But Janeites are an indefatigable lot, and everywhere you turn this summer, online Jane Austen divertissements seem to be multiplying like dandelions.


Already, Chawton House, the stately home in Hampshire once owned by Austen’s brother, has hosted two virtual events: a Lockdown Literary Festival featuring talks and workshops by Austen authors and scholars, and a Virtual Garden Festival that took viewers through the grounds of the estate.


There’s talk of a “viral Jane Austen festival” to raise money for Jane Austen’s House in Hampshire, England, aka Chawton cottage; and the canceled Louisville and Cleveland events will be reborn online in, respectively, July and October.


If you can’t wait that long, however, the Jane Austen fanfiction writers at Austen Variations are hosting “JAFF in June,” a series of readings, conversations, and mini-performances spread across two weekends.


I’m late to this party -- the festivities kicked off last Friday -- but you can catch most of the past events on YouTube (June 19 here and June 20 here). Meanwhile, a full slate of activities – a panel discussion, historical lectures, readings from new releases and works in progress, plus a group viewing of the 2007 film adaptation of Persuasion -- is planned for Saturday and Sunday.


Creative, fun, and intellectually engaging as they are, none of these events can fully substitute for the in-person camaraderie of fellow Janeites. But something is better than nothing, right?


By Deborah Yaffe, Jul 4 2019 01:00PM

On this holiday of freedom from tyranny, including the tyranny of conventional expectations, it seems appropriate to spend a moment admiring the calm, unembarrassed self-assurance of Zack MacLeod Pinsent, a twenty-five-year-old Brit who dresses in Georgian clothing every minute of every day, without so much as a JASNA meeting for excuse.


Most of us were introduced to Pinsent last week, when the BBC posted a two-and-a-half-minute story that included footage of him boarding the New York City subway attired in a cream-colored top hat, cravat, flowered waistcoat, linen jacket and trousers, and black slippers.


Apparently, Pinsent’s unruffled aplomb – or perhaps his elegant dishiness and Downtown Abbey accent – has widespread appeal. As of a few days ago, the piece had been viewed 2.6 million times on Twitter, and Pinsent’s count of Instagram followers had ballooned from 35,400 to 231,000.


“Wearing what I wear, it makes you feel ten feet high,” Pinsent told the BBC. “It’s a huge confidence-builder.”


Pinsent, who says he taught himself to sew and burned his last pair of jeans at the age of fourteen, runs a tailoring business making bespoke period clothing for men and women using historically accurate materials and techniques. He specializes in the Georgian and Regency eras, and although the BBC story doesn’t mention a Jane Austen link, his Instagram seems to include photos taken during the annual Austen festivals in both Bath and Louisville, as well as at events with the Jane Austen Pineapple Appreciation Society.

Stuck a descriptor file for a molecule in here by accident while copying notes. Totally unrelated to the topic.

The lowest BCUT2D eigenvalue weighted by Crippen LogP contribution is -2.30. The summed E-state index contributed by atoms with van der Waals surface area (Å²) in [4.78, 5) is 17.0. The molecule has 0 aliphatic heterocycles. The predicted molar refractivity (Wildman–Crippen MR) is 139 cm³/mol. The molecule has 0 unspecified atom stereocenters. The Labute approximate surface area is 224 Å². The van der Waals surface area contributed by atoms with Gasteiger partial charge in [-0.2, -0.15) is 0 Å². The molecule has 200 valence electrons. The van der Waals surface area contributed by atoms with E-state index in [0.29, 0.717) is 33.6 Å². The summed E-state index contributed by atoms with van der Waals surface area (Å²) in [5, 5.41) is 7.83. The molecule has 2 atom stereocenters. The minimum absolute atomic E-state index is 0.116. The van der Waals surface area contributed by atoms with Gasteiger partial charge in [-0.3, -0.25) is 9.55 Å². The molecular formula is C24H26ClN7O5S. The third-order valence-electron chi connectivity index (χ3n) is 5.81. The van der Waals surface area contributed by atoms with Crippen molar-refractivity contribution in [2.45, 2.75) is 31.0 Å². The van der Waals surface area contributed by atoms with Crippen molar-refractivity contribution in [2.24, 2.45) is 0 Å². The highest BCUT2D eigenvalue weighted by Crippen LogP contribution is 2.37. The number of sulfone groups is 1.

Pinsent’s website does not list prices (money: so common!), but it’s pretty clear that they are high. (“If you want cheap, go elsewhere. If you want correct and well-tailored, then come here,” reads one testimonial from a satisfied customer.) Still, it’s not hard to imagine that attending the next JASNA ball in an original Pinsent will become a marker of Janeite status.


By Deborah Yaffe, Jan 1 2018 02:00PM

Once upon a time, Jane Austen was a British writer. But today, she’s an international phenomenon, with fan societies on at least five continents. As 2018 dawns, herewith an entirely unscientific and incomplete sampling of a few of the places Austen will turn up this year, as fans mark the sort-of bicentennials of Austen’s last two published novels:


* In a bookstore in Islamabad, where members of the Jane Austen Society of Pakistan will convene to discuss Austenistan, their newly released collection of Austen-inspired stories set in contemporary Pakistan.

January 11


* In a nineteenth-century town hall in Salem, Massachusetts, where Regency dance enthusiasts will celebrate at a Jane Austen Ball.

February 17


* In a Baroque palace in Ansbach, Germany, where yet more dancing will take place at Der Grosse Jane Austen Ball.

April 7


* In a building called “the Dutch Versailles,” where Austen’s fans in the Netherlands will celebrate the bicentenary of Persuasion with still another ball.

May 12


(Which should not be confused with the Gothic ball being held in a suburban London church a week later to celebrate the bicentenary of Northanger Abbey.

May 19)


* At a women’s university in Tokyo, where the Jane Austen Society of Japan will hold its twelfth annual convention.

June 30


* In the capital of Australia, Canberra, where the country’s Jane Austen Society will hold a weekend-long conference on the bicentenary of Persuasion.

July 6-8


* On streets where Austen herself once walked, as Georgian-costumed revelers parade through Bath, England, during the annual Jane Austen Festival.

September 14-23


Here's hoping that this year you find a dance, a tea, a conference, an exhibition, a festival -- or even just a conversation -- about Jane Austen somewhere near you.